a.k.a. Kidou Senshi Gundam 0083: Zeon no Zankou
In the year Universal Century 0083, peace has fallen over Earth. However, that peace is short-lived when a group of Zeon rebels steal the experimental GP-02 Gundam and put the secretive “Operation Stardust” into effect. Now it’s up to Earth Federation Ensign Uraki Kou, the crew of battleship Albion and the untested GP-01 Gundam to stop the Zeon ace Anavel Gato and the renegade Delaz Fleet before their counterattack… but can they?
summary by Ender
Highs: Lavish battles; nice soundtrack
Lows: Anticlimactic finale; story trips around too much
One of the most expansive franchises in anime history expands even further with Gundam 0083. Having nothing to do with the legendary series (aside from the similar timeline), this OVA comes in as a side story meant to quench the appetites of those who crave mecha action. However, it seems it was made to do just that and nothing else. Don’t get me wrong, though; what Gundam 0083 does, it does well. It’s all the other stuff that it can’t do right that brings it down.
For the time it was made, this OVA does not have particularly bad animation. In fact, it’s right on par with most animated movies of the time, which is a good thing for an OVA. The animation really shines during the many heart-pounding mecha battles. Believe me, when ships and mobile suits explode in this series, they explode. The soundtrack is a nice little plus, too, arranged to really give that whole “space epic” feel. Also, the two opening songs, The Winner and Men of Destiny, really complement the series, although considered old by today’s standards.
Action and music aside, the anime seems to be lacking in the story department. Not surprising, considering that it has passed through three different directors with three different visions before completion. It starts off as a modest military drama reminiscent of the original Mobile Suit Gundam, and somewhere in the middle it loses focus amidst the battle scenes. A love triangle appears out of nowhere, and then everything turns into a rejected Macross script. Oh, and then it ends… what happened? The love triangle, in particular, seems forced, and the three characters are too much in the dark about one another to actually form anything more than a friendship/rivalry, let alone an actual love triangle. To top it off, despite having climactic battle scene after climactic battle scene, the ending turns out to be, well, anticlimactic. This, of course, happens right when anticipation is highest, so it barely manages to disappoint.
This anime really had a lot more going for it than it initially lets on; too bad it didn’t pick up on them. All things considered, if you want mindless mecha action, you can’t go wrong here. However, if you want something that won’t leave you scratching your head, look elsewhere.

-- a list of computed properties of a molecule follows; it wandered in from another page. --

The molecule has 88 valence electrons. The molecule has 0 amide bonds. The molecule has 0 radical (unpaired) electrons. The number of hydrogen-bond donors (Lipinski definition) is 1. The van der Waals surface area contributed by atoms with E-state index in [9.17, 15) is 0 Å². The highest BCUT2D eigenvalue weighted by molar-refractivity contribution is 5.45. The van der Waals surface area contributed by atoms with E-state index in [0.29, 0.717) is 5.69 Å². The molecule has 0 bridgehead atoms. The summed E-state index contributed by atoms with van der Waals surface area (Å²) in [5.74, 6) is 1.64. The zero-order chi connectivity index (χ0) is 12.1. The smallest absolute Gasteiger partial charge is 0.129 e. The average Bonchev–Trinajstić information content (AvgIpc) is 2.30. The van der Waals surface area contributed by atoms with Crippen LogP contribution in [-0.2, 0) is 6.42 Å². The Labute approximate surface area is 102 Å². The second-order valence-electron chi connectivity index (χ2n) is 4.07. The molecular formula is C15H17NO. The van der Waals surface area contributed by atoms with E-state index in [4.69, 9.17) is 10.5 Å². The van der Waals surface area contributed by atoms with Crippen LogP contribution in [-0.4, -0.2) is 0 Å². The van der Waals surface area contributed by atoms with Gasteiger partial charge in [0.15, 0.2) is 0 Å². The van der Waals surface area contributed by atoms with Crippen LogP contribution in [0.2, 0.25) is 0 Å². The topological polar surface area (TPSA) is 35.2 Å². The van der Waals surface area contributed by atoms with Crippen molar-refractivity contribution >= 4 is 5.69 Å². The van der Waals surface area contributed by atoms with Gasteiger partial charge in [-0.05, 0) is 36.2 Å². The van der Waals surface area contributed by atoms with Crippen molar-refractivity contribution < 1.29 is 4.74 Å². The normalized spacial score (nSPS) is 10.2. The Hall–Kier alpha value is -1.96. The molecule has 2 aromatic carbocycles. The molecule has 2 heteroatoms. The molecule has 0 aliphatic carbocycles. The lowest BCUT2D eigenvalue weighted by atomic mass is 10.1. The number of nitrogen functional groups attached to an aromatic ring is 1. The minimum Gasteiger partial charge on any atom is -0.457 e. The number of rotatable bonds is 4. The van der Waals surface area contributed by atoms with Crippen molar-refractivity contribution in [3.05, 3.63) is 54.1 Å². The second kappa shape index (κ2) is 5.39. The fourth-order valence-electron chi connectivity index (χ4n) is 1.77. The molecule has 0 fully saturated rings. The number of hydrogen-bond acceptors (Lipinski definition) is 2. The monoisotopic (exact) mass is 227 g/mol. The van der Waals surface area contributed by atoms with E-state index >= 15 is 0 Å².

Highs: Battles with plenty of bang; you’ll fall in love with the animation
Lows: Numerous plot and continuity inconsistencies; you call that a love triangle?
One can argue that Stardust Memory provides an important link in the Universal Century timeline. I’ll agree that it does help bridge the seven-year gap between Mobile Suit Gundam and Zeta Gundam, but in the grand scheme of this universe, it does more harm than good.
At the very beginning of this OVA, there’s a short clip from the Battle of A Baoa Qu, and this serves to set the story in motion, as well as get you hungering for some tasty action scenes. Believe me, if there’s one thing that Stardust Memory doesn’t lack, it’s battles… and boy, are they plentiful. Whether on Earth or in space, watching the wide variety of mobile suits, mobile armors and ships go head-to-head in combat might have you replaying scenes over and over again. This is helped because of the ridiculously high-quality animation. Whether someone is eating lunch or a Zaku is being cut in half, it’s guaranteed that each new cel is highly detailed and flows very smoothly into the next cel without any hesitation.
To be blunt, there are various problems with the story, including how well it fits in with the Universal Century timeline. Dealing with just Stardust Memory, the conspiracy within the Earth Federation is never explained, nor is it ever made known why certain betrayals occur. Anavel Gato (the Nightmare of Solomon) doesn’t fit in because he was never mentioned at all in Mobile Suit Gundam despite the fact that he’s nearly as famous as Char Aznable. Technology here is far more advanced than anything found four-years down the road in Zeta Gundam. And there’s not a peep spoken about Newtypes when they’re a key part of the UC timeline at this point. On top of that, the “love triangle” between Uraki Kou, Nina Purpleton and Anavel Gato is as nonexistent as a sequel to Grave of the Fireflies, despite the director’s attempts; Nina suddenly falls in love with Kou for no reason, there’s never any insight into Gato’s feelings or his relationship with Nina and Kou and Gato never even knew about the other having something with Nina. Just how is this supposed to be a proper love triangle?
Action fanboys will definitely come to like Stardust Memory, but Gundam fans… well, take what you want, but just take this OVA with a block of salt. You just might be better off forgetting this anime if you want to be ignorant of the mucking up this does to the UC timeline.
Mobile Suit Gundam: Stardust Memory can be downloaded legally in the United States HERE.